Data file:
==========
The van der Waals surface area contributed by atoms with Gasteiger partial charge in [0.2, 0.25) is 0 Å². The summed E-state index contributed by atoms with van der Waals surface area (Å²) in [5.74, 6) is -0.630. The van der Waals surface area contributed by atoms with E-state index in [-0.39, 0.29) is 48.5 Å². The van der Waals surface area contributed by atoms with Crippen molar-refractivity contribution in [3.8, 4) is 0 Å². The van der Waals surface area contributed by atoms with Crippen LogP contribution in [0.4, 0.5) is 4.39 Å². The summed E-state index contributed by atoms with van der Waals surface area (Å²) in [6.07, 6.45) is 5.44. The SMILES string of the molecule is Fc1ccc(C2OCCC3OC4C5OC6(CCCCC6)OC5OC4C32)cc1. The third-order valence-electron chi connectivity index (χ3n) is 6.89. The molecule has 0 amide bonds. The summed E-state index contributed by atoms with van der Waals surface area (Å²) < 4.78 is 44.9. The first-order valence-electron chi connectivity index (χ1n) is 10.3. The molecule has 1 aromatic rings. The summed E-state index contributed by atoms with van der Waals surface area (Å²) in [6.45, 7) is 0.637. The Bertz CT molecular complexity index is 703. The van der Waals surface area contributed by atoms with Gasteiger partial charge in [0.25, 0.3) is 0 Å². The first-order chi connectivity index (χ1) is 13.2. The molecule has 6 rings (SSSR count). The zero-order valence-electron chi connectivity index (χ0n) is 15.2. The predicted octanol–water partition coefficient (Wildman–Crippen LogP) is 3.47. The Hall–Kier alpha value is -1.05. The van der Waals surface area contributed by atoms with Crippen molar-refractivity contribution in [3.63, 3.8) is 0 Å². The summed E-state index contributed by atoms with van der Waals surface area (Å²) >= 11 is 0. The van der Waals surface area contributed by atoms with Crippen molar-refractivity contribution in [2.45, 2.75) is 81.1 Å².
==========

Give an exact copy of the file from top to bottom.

The van der Waals surface area contributed by atoms with Gasteiger partial charge in [0.2, 0.25) is 0 Å². The summed E-state index contributed by atoms with van der Waals surface area (Å²) in [5.74, 6) is -0.630. The van der Waals surface area contributed by atoms with E-state index in [-0.39, 0.29) is 48.5 Å². The van der Waals surface area contributed by atoms with Crippen molar-refractivity contribution in [3.8, 4) is 0 Å². The van der Waals surface area contributed by atoms with Crippen LogP contribution in [0.4, 0.5) is 4.39 Å². The summed E-state index contributed by atoms with van der Waals surface area (Å²) in [6.07, 6.45) is 5.44. The SMILES string of the molecule is Fc1ccc(C2OCCC3OC4C5OC6(CCCCC6)OC5OC4C32)cc1. The third-order valence-electron chi connectivity index (χ3n) is 6.89. The molecule has 0 amide bonds. The summed E-state index contributed by atoms with van der Waals surface area (Å²) < 4.78 is 44.9. The first-order valence-electron chi connectivity index (χ1n) is 10.3. The molecule has 1 aromatic rings. The summed E-state index contributed by atoms with van der Waals surface area (Å²) in [6.45, 7) is 0.637. The Bertz CT molecular complexity index is 703. The van der Waals surface area contributed by atoms with Gasteiger partial charge in [0.25, 0.3) is 0 Å². The first-order chi connectivity index (χ1) is 13.2. The molecule has 6 rings (SSSR count). The zero-order valence-electron chi connectivity index (χ0n) is 15.2. The predicted octanol–water partition coefficient (Wildman–Crippen LogP) is 3.47. The Hall–Kier alpha value is -1.05. The van der Waals surface area contributed by atoms with Crippen molar-refractivity contribution in [3.63, 3.8) is 0 Å². The summed E-state index contributed by atoms with van der Waals surface area (Å²) >= 11 is 0. The van der Waals surface area contributed by atoms with Crippen molar-refractivity contribution in [2.45, 2.75) is 81.1 Å².